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Scientists & Engineers On Sofas (And Other Furnishings): Flip Phones Save The World

6 minutes

(woman) When the founder of the cell phone recycling company, ecoATM, came to town, I couldn't pass up the opportunity to talk to him about the value of science-based business. The NSF's Small Business Innovation Research program gave start-up funding to ecoATM in 2011, because it turns out, it takes many high-tech tools to turn old electronics... Yeah, I'll be right down. into a commercial enterprise that helps save the environment. I'm Sarah Bates. I sat down with entrepreneur and ecoATM founder Mark Bowles to learn more about the innovation behind the kiosks making a difference in the world. It's a problem when phones aren't recycled. There's arsenic, lead, and other bad stuff inside. Yeah. There's two sides-- the easy side everyone knows is electronics end up in the landfill, break down eventually, some of them have nasty stuff that gets into the water table. It takes hundreds of years, but it's not good. Keeping them from landfills is one thing, but a bigger side is creating mobile phones. When you throw it out-- you're tired of your iPhone after 18 months, and get a new one, that phone still has life in it. Maybe two, three lives. Some people want that. If you give it to the next guy and the next, that stops the creation of another phone from scratch. Then, the end-of-life ones, let's say it's done, and then you reclaim the metal from that, you don't have to mine that from the ground. You did get a Small Business Innovation Research grant from the National Science Foundation? I did. Why is this a project that involved innovation? What is the fundamental research behind the device itself? So it's an interesting machine vision problem. Our cameras look at the phones. Machine vision usually looks for, "it's not like this"-- looking at parts going down a production line and looking for the errors. Many of these phones are rectangular black sheets of glass without many different features. They look similar. Very similar. Machine vision wasn't applied to a problem with 4,000 to 6,000 different things that look similar, but you must identify each separately in a three-dimensional database, and then you have to not only identify them, you must grade them: how's it broken and how badly? I had a little background in facial recognitions technology, and thought we could apply it to this. There's many steps involved in having the machine scan the device, Yeah. and making sure that it works. But you accept all cell phones? Yeah, we take them all, if we can identify them as phones. It won't take a banana. Some phones are worth not very much. Not very much. The end of life. This is a classic... That's a classic-- that's a good word, yeah. flip phone. Yeah, so would this be worth at least a dollar? It's worth a dollar. We'll pay a dollar. We can sell it for a dollar, $1.25 to the smelter that will reclaim it. When it's processed and shipped, we lose a few dollars, but it's our brand promise to retrieve them. We'd rather you give them to us instead of a landfill. I can see the use of ecoATM for environmental reasons. The environment wins, right? Mm-hmm. The person with junk in their drawer that would've ended in a landfill, they get money. The retailer wins, bringing the phones in, turning it into cash in our machine. Most of that is spent in the store. The person downstream wins, because they get a phone they couldn't afford otherwise. EcoATM wins, we make some money in the process. You talked about this earlier, why it's important for an agency like NSF to give you that seal of approval? The fact that we got through the NSF's filter and were selected as a grantee was a real nice-- credibility begets more credibility, and many times when you're trying to raise money, get customer attention, or anybody having some baseline credibility, the NSF brand carries tremendous weight. You started as a small company, a startup. We started as an idea in a coffee shop. Now, you're how many strong? Today, there's over 270 employees direct, maybe another 100 indirect, and NSF helped in that process, and it's created many jobs and much success. It was just a few years after your initial SBIR that you were acquired by-- Is it an acquisition? It was an acquisition. Outerwall bought us in July last year for $350 million in cash. Wow. And so we're part of the family now. I'm going to visit an ecoATM and get my dollar. All right. There you go. Although, it's worth at least a dollar and one cent, I think. Thank you for coming by. You're welcome.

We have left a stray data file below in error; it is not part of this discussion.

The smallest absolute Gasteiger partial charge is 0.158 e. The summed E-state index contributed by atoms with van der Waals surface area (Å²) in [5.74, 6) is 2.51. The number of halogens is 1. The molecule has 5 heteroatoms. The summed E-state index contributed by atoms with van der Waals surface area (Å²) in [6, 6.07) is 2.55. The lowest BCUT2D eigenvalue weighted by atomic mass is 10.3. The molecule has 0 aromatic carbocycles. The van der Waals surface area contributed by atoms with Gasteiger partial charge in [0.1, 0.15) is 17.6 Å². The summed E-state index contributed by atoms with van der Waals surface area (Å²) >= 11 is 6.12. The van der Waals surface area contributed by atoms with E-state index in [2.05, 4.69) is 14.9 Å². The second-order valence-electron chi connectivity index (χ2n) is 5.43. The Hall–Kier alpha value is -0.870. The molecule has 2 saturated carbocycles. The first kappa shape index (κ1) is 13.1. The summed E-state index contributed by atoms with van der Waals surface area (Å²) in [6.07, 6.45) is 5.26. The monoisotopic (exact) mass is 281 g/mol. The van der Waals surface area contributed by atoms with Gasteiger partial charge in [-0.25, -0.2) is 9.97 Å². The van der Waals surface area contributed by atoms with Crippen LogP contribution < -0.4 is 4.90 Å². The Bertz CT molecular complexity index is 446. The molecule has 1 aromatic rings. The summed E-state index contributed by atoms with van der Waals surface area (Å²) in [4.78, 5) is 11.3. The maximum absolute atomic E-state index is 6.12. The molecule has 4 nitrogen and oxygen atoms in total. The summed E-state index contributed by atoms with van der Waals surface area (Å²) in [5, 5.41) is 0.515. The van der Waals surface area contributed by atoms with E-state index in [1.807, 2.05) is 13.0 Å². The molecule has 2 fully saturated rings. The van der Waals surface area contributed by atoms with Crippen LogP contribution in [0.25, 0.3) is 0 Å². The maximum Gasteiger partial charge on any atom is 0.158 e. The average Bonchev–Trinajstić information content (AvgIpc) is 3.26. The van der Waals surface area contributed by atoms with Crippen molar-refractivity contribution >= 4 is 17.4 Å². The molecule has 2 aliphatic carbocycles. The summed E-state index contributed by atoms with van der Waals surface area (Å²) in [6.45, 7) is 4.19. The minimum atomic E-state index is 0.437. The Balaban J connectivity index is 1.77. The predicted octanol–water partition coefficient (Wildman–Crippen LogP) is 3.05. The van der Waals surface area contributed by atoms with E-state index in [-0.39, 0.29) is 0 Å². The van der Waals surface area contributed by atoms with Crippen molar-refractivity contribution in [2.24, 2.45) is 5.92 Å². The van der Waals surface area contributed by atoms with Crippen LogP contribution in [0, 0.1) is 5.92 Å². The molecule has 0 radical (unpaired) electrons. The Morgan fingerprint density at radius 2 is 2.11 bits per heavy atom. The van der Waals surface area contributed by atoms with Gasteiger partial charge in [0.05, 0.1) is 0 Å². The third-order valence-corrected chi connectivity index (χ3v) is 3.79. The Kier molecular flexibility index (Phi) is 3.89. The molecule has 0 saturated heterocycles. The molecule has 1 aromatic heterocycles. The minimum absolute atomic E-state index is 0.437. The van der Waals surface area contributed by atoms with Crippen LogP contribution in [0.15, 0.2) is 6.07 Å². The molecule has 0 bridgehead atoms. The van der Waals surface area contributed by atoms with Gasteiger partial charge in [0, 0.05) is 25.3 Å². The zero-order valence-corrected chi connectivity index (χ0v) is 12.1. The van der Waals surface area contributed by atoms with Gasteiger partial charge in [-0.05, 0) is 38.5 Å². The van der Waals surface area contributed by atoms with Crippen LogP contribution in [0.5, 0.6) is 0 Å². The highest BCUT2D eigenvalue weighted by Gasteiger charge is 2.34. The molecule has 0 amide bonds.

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Mark Bowles, founder of the ecoATM, talks about the high-tech tools needed to turn flip phones and old electronics into a successful commercial enterprise that helps save the environment. They have kiosks placed all around the United States where people can turn in their unwanted electronics for cash. By recycling unwanted cell phones, ecoATM is able to cut down on the creation of new phones. Instead of purchasing and consuming endless numbers of new phones, ecoATM allows people to buy used or refurbished phones. Part of the Scientists and Engineers On Sofas Series.

Media Details

Runtime: 6 minutes

Scientists & Engineers On Sofas (And Other Furnishings)
Episode 1
8 minutes
Grade Level: 10 - 12
Scientists & Engineers On Sofas (And Other Furnishings)
Episode 2
9 minutes
Grade Level: 10 - 12
Scientists & Engineers On Sofas (And Other Furnishings)
Episode 3
6 minutes
Grade Level: 10 - 12
Scientists & Engineers On Sofas (And Other Furnishings)
Episode 4
6 minutes
Grade Level: 10 - 12
Scientists & Engineers On Sofas (And Other Furnishings)
Episode 5
7 minutes
Grade Level: 9 - 12
Scientists & Engineers On Sofas (And Other Furnishings)
Episode 6
8 minutes
Grade Level: 10 - 12